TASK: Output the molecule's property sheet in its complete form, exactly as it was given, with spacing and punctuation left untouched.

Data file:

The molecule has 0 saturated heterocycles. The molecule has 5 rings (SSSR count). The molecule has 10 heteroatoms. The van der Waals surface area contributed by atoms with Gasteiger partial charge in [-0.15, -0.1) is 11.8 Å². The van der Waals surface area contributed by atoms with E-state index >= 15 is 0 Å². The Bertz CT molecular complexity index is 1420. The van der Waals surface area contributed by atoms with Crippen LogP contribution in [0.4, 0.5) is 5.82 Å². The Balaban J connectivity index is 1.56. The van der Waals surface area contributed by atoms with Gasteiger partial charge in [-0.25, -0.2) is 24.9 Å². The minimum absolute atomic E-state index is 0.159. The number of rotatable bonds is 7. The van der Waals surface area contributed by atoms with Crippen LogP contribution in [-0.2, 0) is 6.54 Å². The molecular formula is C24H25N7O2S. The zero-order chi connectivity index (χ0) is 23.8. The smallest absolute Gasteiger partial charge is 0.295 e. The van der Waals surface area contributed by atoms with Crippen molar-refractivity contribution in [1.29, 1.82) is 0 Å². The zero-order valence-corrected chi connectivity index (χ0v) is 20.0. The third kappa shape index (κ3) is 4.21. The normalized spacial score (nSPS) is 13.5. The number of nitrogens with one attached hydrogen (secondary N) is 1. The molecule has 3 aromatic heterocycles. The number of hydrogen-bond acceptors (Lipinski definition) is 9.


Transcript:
The molecule has 0 saturated heterocycles. The molecule has 5 rings (SSSR count). The molecule has 10 heteroatoms. The van der Waals surface area contributed by atoms with Gasteiger partial charge in [-0.15, -0.1) is 11.8 Å². The van der Waals surface area contributed by atoms with E-state index >= 15 is 0 Å². The Bertz CT molecular complexity index is 1420. The van der Waals surface area contributed by atoms with Crippen LogP contribution in [0.4, 0.5) is 5.82 Å². The Balaban J connectivity index is 1.56. The van der Waals surface area contributed by atoms with Gasteiger partial charge in [-0.25, -0.2) is 24.9 Å². The minimum absolute atomic E-state index is 0.159. The number of rotatable bonds is 7. The van der Waals surface area contributed by atoms with Crippen LogP contribution in [-0.2, 0) is 6.54 Å². The molecular formula is C24H25N7O2S. The zero-order chi connectivity index (χ0) is 23.8. The smallest absolute Gasteiger partial charge is 0.295 e. The van der Waals surface area contributed by atoms with Crippen molar-refractivity contribution in [1.29, 1.82) is 0 Å². The zero-order valence-corrected chi connectivity index (χ0v) is 20.0. The third kappa shape index (κ3) is 4.21. The normalized spacial score (nSPS) is 13.5. The number of nitrogens with one attached hydrogen (secondary N) is 1. The molecule has 3 aromatic heterocycles. The number of hydrogen-bond acceptors (Lipinski definition) is 9.